Low-frequency “infrasound” waves are too deep for a human to hear. These waves often propagate for thousands of kilometers, transmitting information on both natural and anthropogenic phenomena, such as earthquakes and explosions.
The waves also transfer energy between the lower and upper atmosphere. Although the vast majority of sensor networks designed to pick up infrasound exist on Earth’s surface, microphones harnessed to balloons that drift in the atmosphere have the potential for much greater sensitivity because they’re not exposed to wind and they’re farther away from confounding sources of anthropogenic noise. Atmospheric microphones can cover regions that lack surface sensors, such as the open ocean.
A workshop at Sandia National Laboratories in January 2017 convened teams that study such airborne geoacoustics to discuss recent progress in the field, the present state of the science, and future directions. Attendees discussed topics ranging from the remote detection of human activity and geohazards to applications of balloon-lofted microphones on missions to other planets.
During the workshop, participants noted that over the last 2 years, experiments have relied on “free rides” on other institutions’ balloons. As a result, data from several microphone flights contained high levels of nonacoustic interference correlated between sensors. Although improved system designs appeared to mitigate the problem, the cause of the interference remains unknown. Participants noted that having dedicated geoacoustic flights would assist in noise control, increase scientific gain, and permit more targeted initiatives.
Other topics slated for further research include noise characterization, instrument standardization and calibration, mission design, multisensor networks, and improved means of sensing acoustic waves at altitude.
The workshop provided a forum to discuss instrument requirements to determine acoustic direction of arrival, including a horizontal sensor network deployed at altitude, multiple free-flying balloons, and new instrument concepts capable of air motion detection. Many attendees have developed their own instrument packages, and participants agreed that they should be tested at ground facilities and flown together.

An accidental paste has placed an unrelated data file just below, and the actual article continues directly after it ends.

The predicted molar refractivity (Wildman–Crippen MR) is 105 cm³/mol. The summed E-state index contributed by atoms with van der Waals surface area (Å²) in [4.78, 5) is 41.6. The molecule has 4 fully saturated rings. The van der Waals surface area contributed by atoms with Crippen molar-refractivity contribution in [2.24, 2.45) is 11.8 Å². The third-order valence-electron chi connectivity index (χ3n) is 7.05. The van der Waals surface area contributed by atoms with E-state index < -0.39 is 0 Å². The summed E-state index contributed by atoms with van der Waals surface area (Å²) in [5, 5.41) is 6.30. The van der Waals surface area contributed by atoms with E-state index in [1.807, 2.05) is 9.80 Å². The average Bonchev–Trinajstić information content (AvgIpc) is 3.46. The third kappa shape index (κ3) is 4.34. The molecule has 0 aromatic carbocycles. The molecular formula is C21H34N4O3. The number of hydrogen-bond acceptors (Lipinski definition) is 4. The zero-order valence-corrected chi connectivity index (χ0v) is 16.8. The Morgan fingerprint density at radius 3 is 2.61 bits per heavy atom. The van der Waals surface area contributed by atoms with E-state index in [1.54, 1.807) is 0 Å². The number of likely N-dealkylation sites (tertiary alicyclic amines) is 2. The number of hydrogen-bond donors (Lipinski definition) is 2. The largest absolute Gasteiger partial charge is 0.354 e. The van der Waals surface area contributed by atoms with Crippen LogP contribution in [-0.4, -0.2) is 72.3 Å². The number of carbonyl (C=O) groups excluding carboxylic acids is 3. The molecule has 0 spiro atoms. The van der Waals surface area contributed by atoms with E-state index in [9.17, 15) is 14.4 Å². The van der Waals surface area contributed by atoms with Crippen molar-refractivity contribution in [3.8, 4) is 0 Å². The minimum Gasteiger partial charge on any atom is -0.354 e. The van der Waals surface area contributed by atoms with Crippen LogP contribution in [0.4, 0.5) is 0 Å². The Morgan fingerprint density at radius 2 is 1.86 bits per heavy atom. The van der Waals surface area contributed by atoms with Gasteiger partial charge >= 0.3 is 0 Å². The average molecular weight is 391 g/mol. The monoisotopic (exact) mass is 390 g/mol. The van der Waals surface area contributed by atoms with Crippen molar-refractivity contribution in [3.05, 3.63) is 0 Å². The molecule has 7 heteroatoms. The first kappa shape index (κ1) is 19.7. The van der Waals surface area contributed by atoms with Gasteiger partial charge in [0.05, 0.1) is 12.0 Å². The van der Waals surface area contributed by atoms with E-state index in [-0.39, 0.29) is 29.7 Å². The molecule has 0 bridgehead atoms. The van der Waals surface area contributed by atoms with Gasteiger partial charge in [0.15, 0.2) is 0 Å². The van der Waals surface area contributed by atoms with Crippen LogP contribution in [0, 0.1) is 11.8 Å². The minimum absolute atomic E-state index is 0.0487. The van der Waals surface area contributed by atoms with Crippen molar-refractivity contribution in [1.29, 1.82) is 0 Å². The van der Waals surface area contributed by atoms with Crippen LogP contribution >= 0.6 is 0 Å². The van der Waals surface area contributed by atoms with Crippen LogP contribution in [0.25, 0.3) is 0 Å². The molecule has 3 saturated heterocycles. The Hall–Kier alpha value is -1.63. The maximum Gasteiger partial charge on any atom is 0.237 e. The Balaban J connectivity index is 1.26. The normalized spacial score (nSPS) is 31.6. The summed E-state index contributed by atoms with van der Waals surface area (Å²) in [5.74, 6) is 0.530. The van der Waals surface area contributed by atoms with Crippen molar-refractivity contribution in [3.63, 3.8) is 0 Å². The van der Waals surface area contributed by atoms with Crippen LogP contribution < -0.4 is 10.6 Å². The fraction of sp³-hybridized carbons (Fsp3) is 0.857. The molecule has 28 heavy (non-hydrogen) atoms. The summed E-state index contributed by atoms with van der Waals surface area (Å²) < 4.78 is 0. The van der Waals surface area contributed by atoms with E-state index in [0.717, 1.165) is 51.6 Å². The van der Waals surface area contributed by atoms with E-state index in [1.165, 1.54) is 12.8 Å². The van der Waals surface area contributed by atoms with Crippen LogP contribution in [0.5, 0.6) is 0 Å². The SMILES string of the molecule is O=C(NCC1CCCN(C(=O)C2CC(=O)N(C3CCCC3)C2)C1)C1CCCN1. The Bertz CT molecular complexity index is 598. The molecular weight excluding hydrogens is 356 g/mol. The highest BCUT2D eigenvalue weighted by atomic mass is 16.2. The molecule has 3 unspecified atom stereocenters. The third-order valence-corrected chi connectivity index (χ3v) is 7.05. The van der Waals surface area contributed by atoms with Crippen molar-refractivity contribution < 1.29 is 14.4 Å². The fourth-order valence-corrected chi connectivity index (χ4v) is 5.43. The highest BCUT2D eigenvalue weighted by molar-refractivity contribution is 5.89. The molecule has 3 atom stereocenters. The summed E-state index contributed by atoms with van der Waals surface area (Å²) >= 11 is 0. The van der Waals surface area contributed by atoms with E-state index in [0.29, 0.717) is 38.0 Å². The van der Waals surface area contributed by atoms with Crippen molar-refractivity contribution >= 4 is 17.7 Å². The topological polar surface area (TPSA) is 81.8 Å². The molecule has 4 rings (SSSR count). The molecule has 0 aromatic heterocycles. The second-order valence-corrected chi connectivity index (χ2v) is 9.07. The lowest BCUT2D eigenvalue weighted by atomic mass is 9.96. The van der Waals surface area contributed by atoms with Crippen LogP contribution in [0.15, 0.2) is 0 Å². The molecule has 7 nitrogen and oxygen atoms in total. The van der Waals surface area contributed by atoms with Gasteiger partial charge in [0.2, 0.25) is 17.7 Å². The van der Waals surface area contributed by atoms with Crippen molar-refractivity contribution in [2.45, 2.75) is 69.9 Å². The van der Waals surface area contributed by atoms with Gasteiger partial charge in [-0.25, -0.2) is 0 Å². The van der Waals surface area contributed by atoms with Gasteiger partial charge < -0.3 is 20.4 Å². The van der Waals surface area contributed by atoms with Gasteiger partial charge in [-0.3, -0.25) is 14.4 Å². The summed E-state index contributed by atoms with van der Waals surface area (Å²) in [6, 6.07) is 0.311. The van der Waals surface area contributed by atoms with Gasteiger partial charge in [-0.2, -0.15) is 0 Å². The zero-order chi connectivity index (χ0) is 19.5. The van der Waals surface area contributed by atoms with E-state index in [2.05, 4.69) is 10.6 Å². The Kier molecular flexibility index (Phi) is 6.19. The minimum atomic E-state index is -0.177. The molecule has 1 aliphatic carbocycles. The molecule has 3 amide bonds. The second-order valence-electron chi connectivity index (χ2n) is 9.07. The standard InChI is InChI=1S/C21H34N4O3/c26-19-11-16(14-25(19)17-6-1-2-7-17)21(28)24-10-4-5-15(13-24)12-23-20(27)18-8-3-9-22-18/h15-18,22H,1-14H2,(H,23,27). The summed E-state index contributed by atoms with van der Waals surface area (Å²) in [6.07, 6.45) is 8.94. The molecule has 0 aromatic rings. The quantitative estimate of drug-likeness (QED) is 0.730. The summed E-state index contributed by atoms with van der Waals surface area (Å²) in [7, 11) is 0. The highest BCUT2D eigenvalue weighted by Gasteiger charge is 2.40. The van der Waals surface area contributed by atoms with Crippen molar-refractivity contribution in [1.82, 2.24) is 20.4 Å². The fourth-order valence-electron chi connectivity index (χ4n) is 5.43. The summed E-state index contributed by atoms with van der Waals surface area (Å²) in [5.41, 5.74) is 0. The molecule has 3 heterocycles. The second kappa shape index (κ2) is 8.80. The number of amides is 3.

Collaboration was a common theme throughout the workshop, and participants concluded that collaborative experiments increase scientific gain while diminishing risk and costs. Collaborative research could take many forms: flights over well-characterized ground acoustic sources, deploying multiple independent balloons to facilitate signal discrimination and interpretation, and fielding ultralong-duration (months to years) balloons.
Such cooperation, attendees noted, could yield the following results:
- quantification of the poorly understood acoustic wave field in the upper troposphere/lower stratosphere
- determination of the acoustic energy flux into the upper atmosphere
- detection of small meteor strikes in the atmosphere
- examination of acoustic phenomena that seldom reach the ground
- determination of acoustic sources from ionospheric fluctuations
Results could have a wide variety of applications, attendees noted. For example, the continued development of geoacoustic research could enhance the Comprehensive Nuclear-Test-Ban Treaty’s International Monitoring System. Participants also speculated on the kinds of information that could be gained from microphones on balloons launched into Venus’s atmosphere.
Thanks to these potential applications, participants agreed that studies of airborne geoacoustics could potentially transform infrasound research.
Sandia National Laboratories is a multimission laboratory managed and operated by Sandia Corporation, a wholly owned subsidiary of Lockheed Martin Corporation, for the U.S. Department of Energy’s National Nuclear Security Administration under contract DE- AC04-94AL85000.
—Daniel C. Bowman (email: firstname.lastname@example.org), Sandia National Laboratories, Albuquerque, N.M.; Eliot F. Young, Southwest Research Institute, Boulder, Colo.; and James A. Cutts, Jet Propulsion Laboratory, Pasadena, Calif.
Bowman, D. C., E. F. Young, and J. A. Cutts (2017), Geoacoustics takes to the sky, Eos, 98, https://doi.org/10.1029/2017EO072479. Published on 03 May 2017.
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